Legislative Alert: House Bill 1310 -- Vote set for March 22

  • Mar 21, 2016

Legislative Alert: House Bill 1310

The Senate Veteran’s Affairs and Emergency Preparedness Committee is scheduled to hold a voting meeting on House Bill 1310 on Tuesday, March 22.

House Bill 1310, authored by Rep. Maria Donatucci (D-Philadelphia), would prohibit release of “identifying information” in 911 calls, including the name, telephone number, address and location of any call or caller.  PNA opposes HB 1310 as an unnecessary and inappropriate restriction on the public’s right to know. 

Action Needed:  Please contact committee members to voice your opposition to this bill, and consider editorializing on this topic.  Find committee members here

The Right to Know Law already protects most records relating to 911 calls, except where an agency or court finds that the public interest in disclosure outweighs any interest in nondisclosure.  Current law also makes “time response logs” public, which are records that show the time and location of 911 calls and the corresponding emergency response.  Access to time response logs, as written in the act and affirmed by the Commonwealth Court, recognizes that there is a significant public interest in learning how much time elapsed between the receipt of a 911 call and the arrival at the scene of police, fire, or ambulance services.  Obviously, some basic location information is critical in evaluating the adequacy of the emergency response, and Pennsylvania’s Commonwealth Court has confirmed that address or cross street information in “time response logs” is public.

House Bill 1310 is intended to override this decision by blocking access, under Pennsylvania’s emergency services statutes, to any “identifying information” in emergency dispatch calls -- specifically the name, telephone number, address and location of any call or caller. 

Incident addresses have long been public in police blotters and court records, and are easily heard through police scanners, owned and used by individuals across the Commonwealth. The advent of social media has made citizen communication about incidents even more common, with observers posting on social media information about police, fire and other incidents that they observe in a public location.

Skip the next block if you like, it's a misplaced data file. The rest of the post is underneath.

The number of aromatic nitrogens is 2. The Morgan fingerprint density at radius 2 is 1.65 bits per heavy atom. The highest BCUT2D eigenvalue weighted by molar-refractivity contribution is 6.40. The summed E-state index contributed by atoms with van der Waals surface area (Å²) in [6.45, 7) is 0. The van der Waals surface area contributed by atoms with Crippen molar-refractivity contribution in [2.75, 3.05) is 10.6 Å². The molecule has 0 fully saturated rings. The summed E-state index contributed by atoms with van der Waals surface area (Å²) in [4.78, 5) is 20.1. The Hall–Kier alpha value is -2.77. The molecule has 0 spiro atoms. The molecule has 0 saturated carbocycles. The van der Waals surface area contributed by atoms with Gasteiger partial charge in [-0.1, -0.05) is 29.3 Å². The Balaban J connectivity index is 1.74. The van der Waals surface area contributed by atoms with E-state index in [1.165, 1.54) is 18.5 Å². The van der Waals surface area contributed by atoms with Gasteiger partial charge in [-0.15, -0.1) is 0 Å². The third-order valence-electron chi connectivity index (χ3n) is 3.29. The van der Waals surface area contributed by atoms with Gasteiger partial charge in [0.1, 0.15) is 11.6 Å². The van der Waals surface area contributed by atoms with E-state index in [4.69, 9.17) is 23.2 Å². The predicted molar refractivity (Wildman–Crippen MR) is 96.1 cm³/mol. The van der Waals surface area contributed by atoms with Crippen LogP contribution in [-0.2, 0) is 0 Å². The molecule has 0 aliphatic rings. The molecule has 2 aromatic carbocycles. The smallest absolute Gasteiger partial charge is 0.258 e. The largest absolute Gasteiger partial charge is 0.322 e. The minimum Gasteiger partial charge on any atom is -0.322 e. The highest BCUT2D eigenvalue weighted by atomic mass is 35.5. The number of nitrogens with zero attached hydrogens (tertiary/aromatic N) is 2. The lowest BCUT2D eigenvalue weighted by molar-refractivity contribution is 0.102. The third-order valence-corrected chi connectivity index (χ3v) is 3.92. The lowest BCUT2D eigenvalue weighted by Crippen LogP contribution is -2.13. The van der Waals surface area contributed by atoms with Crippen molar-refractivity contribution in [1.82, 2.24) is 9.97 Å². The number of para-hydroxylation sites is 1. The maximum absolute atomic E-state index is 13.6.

More importantly, though, disclosure of response location allows citizens to measure the adequacy and timing of response by 911 call centers and emergency services.  Without any geographical information, there is no way to determine whether a response time was slow or fast – and no way to measure whether response times vary in different neighborhoods or socioeconomic areas.  

Call response logs for 911 calls are available only after an incident of any kind – be it fire, a health emergency, or domestic violence – has occurred.  Blocking the public’s access to information about response location after an incident has happened does nothing to improve safety for victims or the general public. 

Further, the Right to Know Law already protects records that, if disclosed, would threaten an individual’s physical safety.  Creating a blanket exemption for “identifying information,” as provided in this bill, is both unnecessary and overbroad.  It would eliminate any public oversight of the emergency response system and significantly undervalue the important public policy supporting disclosure of this basic information.

For more information on PNA’s position, contact Paula Knudsen, Director of Government Affairs/Legislative Counsel: (717) 951-6314 or paulak@pa-news.org.


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